Τρίτη, 7 Μαΐου 2019

Health Care Analysis

Are We Justified in Introducing Carbon Monoxide Testing to Encourage Smoking Cessation in Pregnant Women?


Smoking is frequently presented as being particularly problematic when the smoker is a pregnant woman because of the potential harm to the future child. This premise is used to justify targeting pregnant women with a unique approach to smoking cessation including policies such as the routine testing of all pregnant women for carbon monoxide at every antenatal appointment. This paper examines the evidence that such policies are justified by the aim of harm prevention and argues that targeting pregnant women in this way is likely to do more harm than good. Routine carbon monoxide testing is particularly problematic as it sends a message to pregnant women that they cannot be trusted either to truthfully answer questions as to whether or not they smoke, or to make decisions in the best interests of themselves and their future children in the way that non-pregnant individuals are. Further, if the aim is to reduce rates of prenatal harm, the evidence suggests that adopting a supportive and empowering approach to prenatal care is the most effective way to achieve this, something that the current policies aimed at pregnant women are in conflict with.

Between the Reasonable and the Particular: Deflating Autonomy in the Legal Regulation of Informed Consent to Medical Treatment


The law of informed consent to medical treatment has recently been extensively overhauled in England. The 2015 Montgomery judgment has done away with the long-held position that the information to be disclosed by doctors when obtaining valid consent from patients should be determined on the basis of what a reasonable body of medical opinion agree ought to be disclosed in the circumstances. The UK Supreme Court concluded that the information that is material to a patient's decision should instead be judged by reference to a new two-limbed test founded on the notions of the 'reasonable person' and the 'particular patient'. The rationale outlined in Montgomery for this new test of materiality, and academic comment on the ruling's significance, has focused on the central ethical importance that the law now (rightfully) accords to respect for patient autonomy in the process of obtaining consent from patients. In this paper, we dispute the claim that the new test of materiality articulated in Montgomery equates with respect for autonomy being given primacy in re-shaping the development of the law in this area. We also defend this position, arguing that our revised interpretation of Montgomery's significance does not equate with a failure by the courts to give due legal consideration to what is owed to patients as autonomous decision-makers in the consent process. Instead, Montgomery correctly implies that doctors are ethically (and legally) obliged to attend to a number of relevant ethical considerations in framing decisions about consent to treatment, which include subtle interpretations of the values of autonomy and well-being. Doctors should give appropriate consideration to how these values are fleshed out and balanced in context in order to specify precisely what information ought to be disclosed to a patient as a requirement of obtaining consent, and as a core component of shared decision-making within medical encounters more generally.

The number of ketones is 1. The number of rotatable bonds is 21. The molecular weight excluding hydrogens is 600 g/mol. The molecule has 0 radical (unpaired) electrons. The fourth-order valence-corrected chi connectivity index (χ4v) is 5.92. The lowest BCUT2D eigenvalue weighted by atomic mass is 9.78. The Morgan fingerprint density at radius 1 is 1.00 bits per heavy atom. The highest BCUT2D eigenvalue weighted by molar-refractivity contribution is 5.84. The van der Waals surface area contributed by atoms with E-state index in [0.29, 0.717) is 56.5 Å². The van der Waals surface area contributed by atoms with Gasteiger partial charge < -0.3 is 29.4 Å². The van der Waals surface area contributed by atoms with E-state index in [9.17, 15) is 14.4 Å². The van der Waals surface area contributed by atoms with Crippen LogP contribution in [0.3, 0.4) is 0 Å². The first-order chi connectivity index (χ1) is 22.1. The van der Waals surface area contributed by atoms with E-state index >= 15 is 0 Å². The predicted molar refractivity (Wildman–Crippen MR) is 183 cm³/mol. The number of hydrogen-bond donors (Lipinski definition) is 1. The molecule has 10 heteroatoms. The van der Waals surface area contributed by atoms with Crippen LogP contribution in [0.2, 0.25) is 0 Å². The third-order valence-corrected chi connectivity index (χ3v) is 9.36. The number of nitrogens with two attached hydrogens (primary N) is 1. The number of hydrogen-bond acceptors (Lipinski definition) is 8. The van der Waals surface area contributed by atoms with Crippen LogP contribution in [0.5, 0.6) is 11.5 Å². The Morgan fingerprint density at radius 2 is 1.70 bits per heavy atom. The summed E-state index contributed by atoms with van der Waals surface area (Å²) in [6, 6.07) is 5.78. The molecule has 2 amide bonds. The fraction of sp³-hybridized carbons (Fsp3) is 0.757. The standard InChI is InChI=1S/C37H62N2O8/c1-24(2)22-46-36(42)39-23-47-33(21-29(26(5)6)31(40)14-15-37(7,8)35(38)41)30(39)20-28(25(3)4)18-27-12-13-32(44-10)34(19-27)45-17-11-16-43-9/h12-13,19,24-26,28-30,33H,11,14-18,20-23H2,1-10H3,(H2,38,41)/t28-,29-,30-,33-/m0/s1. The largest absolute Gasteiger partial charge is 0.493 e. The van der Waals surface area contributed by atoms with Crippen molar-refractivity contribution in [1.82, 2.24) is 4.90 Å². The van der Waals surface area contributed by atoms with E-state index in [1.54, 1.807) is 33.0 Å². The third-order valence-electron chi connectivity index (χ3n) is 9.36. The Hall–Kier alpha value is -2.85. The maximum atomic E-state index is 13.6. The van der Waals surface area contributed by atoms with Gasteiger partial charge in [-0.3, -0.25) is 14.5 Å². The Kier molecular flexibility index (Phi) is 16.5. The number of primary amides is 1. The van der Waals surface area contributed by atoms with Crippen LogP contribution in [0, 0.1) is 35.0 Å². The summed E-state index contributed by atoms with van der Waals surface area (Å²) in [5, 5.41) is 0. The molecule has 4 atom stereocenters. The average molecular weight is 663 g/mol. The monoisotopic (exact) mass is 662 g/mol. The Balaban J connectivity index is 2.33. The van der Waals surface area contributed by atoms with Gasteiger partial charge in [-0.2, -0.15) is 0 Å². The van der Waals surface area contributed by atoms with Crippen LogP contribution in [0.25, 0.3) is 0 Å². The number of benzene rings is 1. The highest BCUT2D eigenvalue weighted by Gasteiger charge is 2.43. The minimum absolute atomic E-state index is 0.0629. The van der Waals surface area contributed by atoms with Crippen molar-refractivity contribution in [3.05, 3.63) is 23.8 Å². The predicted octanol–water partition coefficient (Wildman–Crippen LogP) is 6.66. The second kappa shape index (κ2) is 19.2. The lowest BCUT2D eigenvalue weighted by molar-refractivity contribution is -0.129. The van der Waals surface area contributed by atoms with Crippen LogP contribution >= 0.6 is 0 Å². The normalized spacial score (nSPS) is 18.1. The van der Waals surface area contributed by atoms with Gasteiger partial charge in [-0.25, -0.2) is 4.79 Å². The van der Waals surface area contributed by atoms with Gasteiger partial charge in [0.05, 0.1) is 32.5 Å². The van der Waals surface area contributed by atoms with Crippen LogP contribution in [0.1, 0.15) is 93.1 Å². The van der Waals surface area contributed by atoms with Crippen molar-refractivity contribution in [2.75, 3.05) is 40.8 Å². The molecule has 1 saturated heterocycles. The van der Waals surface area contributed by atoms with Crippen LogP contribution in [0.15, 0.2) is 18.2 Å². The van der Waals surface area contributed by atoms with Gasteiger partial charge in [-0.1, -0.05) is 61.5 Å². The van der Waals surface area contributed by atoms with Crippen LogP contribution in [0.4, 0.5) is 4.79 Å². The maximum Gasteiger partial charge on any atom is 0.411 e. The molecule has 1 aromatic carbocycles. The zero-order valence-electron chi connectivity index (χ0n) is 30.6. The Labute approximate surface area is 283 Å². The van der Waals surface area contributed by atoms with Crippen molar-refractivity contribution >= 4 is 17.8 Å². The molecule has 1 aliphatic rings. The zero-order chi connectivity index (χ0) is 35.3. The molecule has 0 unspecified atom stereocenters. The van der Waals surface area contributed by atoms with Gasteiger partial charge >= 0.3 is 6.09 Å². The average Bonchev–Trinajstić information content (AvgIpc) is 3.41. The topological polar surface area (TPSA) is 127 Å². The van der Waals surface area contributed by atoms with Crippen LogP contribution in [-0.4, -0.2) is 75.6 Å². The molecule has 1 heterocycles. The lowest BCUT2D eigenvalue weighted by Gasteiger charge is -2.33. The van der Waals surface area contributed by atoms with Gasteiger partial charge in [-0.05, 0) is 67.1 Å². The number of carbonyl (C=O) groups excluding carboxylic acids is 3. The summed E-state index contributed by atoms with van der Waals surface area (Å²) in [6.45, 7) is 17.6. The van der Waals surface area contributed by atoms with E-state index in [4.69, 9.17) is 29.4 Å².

Principles of Need and the Aggregation Thesis


Principles of need are constantly referred to in health care priority setting. The common denominator for any principle of need is that it will ascribe some kind of special normative weight to people being worse off. However, this common ground does not answer the question how a plausible principle of need should relate to the aggregation of benefits across individuals. Principles of need are sometimes stated as being incompatible with aggregation and sometimes characterized as accepting aggregation in much the same way as utilitarians do. In this paper we argue that if one wants to take principles of need seriously both of these positions have unreasonable implications. We then characterize and defend a principle of need consisting of sufficientarian elements as well as prioritarian which avoids these unreasonable implications.